Side Effects & Dangers Of Snorting Ritalin (Methylphenidate)

Snorting Ritalin is a dangerous form of drug abuse that can cause an enhanced wakefulness. Additionally, snorting Ritalin may increase your risk of overdose and other health issues.

Ritalin, the brand name for methylphenidate, is a prescription stimulant drug and Schedule II controlled substance with high potential for abuse and psychological or physical dependence. 

Because of the habit-forming aspect of Ritalin abuse, some may turn to snorting the drug to achieve a greater “high.”

The prescription drug is available as immediate-release or extended-release tablets used to help treat symptoms of attention deficit hyperactivity disorder (ADHD). In addition to this ADHD medication, Ritalin can be used to help those with sleeping disorders such as narcolepsy.

Unfortunately, those suffering from drug addiction may participate in prescription stimulant insufflation. This type of Ritalin use may cause serious side effects and pose danger to your health due to the drug’s effects.

Side Effects Of Snorting Ritalin

When this prescription medication is snorted, the drug enters the bloodstream much more quickly than oral ingestion. 

Similar to Adderall and Concerta, Ritalin is a central nervous system stimulant (CNS) that increases the neurotransmitters dopamine and norepinephrine in the brain. When abused, such as being snorted, it creates an enhanced wakefulness.

Increased Side Effects

Some of the short-term side effects of Ritalin can become severe when the drug is abused, including:

  • headache
  • loss of appetite
  • sleeping problems
  • dry mouth
  • blurred vision
  • mood swings
  • weight loss

Health Risks

In addition to these effects, snorting Ritalin creates more serious side effects and health risks that can include:

  • damage to the nasal passageways
  • damage to lung health
  • increased risk of Ritalin overdose
  • fluctuations in heart rate and blood pressure
  • increased risk of disease
  • withdrawal symptoms

Dangers Of Snorting Ritalin

Life-threatening health problems can occur when Ritalin is snorted.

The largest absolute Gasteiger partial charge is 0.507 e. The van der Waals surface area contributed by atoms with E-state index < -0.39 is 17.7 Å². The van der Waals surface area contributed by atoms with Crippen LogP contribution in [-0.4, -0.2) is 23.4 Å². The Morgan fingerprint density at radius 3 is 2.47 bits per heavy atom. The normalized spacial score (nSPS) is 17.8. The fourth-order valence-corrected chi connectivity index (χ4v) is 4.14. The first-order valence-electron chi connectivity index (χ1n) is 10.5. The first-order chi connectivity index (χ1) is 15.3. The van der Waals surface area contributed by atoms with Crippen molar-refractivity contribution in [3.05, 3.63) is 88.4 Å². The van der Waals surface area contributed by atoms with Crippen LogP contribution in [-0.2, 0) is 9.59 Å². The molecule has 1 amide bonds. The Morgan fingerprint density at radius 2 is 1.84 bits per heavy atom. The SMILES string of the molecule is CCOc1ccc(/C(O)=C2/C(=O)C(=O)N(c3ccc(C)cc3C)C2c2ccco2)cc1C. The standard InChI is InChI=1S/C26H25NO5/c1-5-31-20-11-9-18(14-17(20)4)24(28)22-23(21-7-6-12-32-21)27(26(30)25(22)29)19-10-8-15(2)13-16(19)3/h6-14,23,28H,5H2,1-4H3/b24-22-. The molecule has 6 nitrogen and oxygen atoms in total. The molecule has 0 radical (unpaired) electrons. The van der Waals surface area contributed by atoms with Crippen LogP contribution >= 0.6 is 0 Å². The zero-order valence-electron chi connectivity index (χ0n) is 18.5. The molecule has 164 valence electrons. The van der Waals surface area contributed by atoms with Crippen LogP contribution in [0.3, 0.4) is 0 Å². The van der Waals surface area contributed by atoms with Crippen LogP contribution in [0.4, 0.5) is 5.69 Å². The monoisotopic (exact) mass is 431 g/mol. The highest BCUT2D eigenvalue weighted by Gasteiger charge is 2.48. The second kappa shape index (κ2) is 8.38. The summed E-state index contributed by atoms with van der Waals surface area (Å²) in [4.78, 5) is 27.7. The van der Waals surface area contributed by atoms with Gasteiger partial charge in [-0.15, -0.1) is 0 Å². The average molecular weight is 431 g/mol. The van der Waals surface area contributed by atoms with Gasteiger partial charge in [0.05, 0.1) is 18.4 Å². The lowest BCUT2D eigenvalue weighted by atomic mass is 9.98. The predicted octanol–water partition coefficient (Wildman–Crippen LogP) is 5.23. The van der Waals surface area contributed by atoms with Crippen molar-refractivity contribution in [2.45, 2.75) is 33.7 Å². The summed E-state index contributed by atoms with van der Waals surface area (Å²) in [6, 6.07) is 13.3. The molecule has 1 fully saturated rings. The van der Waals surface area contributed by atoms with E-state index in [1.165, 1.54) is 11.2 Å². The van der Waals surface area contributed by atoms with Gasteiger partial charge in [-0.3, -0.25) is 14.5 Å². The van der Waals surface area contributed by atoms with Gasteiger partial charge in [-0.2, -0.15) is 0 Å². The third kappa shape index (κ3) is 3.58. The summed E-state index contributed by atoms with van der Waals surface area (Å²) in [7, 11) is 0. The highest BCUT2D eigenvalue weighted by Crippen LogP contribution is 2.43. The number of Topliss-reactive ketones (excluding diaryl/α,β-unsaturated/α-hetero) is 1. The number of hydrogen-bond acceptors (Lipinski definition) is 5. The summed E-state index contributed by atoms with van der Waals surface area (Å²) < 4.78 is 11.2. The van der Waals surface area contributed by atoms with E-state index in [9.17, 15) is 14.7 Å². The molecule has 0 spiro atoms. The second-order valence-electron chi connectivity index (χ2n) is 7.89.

Nasal Cartilage Damage

Snorting Ritalin is a harsh substance entering the nasal cavity. Through insufflation, the body receives a high dose of the drug.

When snorted, the substance can create damage such as:

  • frequent nosebleeds
  • irritation of the nasal mucous membranes
  • loss of smell
  • chronic sinusitis
  • the development of a deviated septum
  • bacterial infections

Risk Of Disease

To snort the tablet, it must first be crushed into a powder. Some use paraphernalia such as straws to snort Ritalin.

Due to the damage to mucous membranes and potential nosebleeds, bodily fluids can inadvertently be swapped if paraphernalia is shared. This may result in diseases such as hepatitis C or HIV.

Ritalin Withdrawal Symptoms

Withdrawal symptoms may become more severe due to prescription drug abuse. The United States Food and Drug Administration (FDA) states symptoms of Ritalin withdrawal can include:

  • cravings for the drug
  • drowsiness
  • weight gain
  • mental health problems including suicidal thoughts
  • sleeping problems

Ritalin Overdose

Those who snort Ritalin are taking higher doses of the drug which can greatly increase the risk of overdose. Consuming Ritalin in large doses may lead to symptoms of an overdose such as:

  • psychosis
  • agitation
  • convulsions
  • heart palpitations or an irregular heartbeat which may lead to a heart attack
  • loss of consciousness
  • confusion
  • sweating
  • tremors
  • sudden death

If a Ritalin overdose is suspected, seek urgent medical attention.

Ritalin Addiction Treatment

If you or a loved one are struggling with substance abuse, an accredited treatment center can  help to end your drug use and jumpstart your road to recovery. At Ohio Recovery Center, we provide various treatment options such as:

To speak with one of our healthcare representatives and learn more about the treatment programs we provide, please contact us today.

  1. Drug Enforcement Administration
  2. Food and Drug Administration
  3. National Institute on Drug Abuse
  4. National Library of Medicine: MedlinePlus
  5. National Library of Medicine: StatPearls
  6. The Primary Care Companion to the Journal of Clinical Psychiatry

Written by Ohio Recovery Center Editorial Team

Published on: August 16, 2023

© 2024 Ohio Recovery Center | All Rights Reserved

* This page does not provide medical advice.

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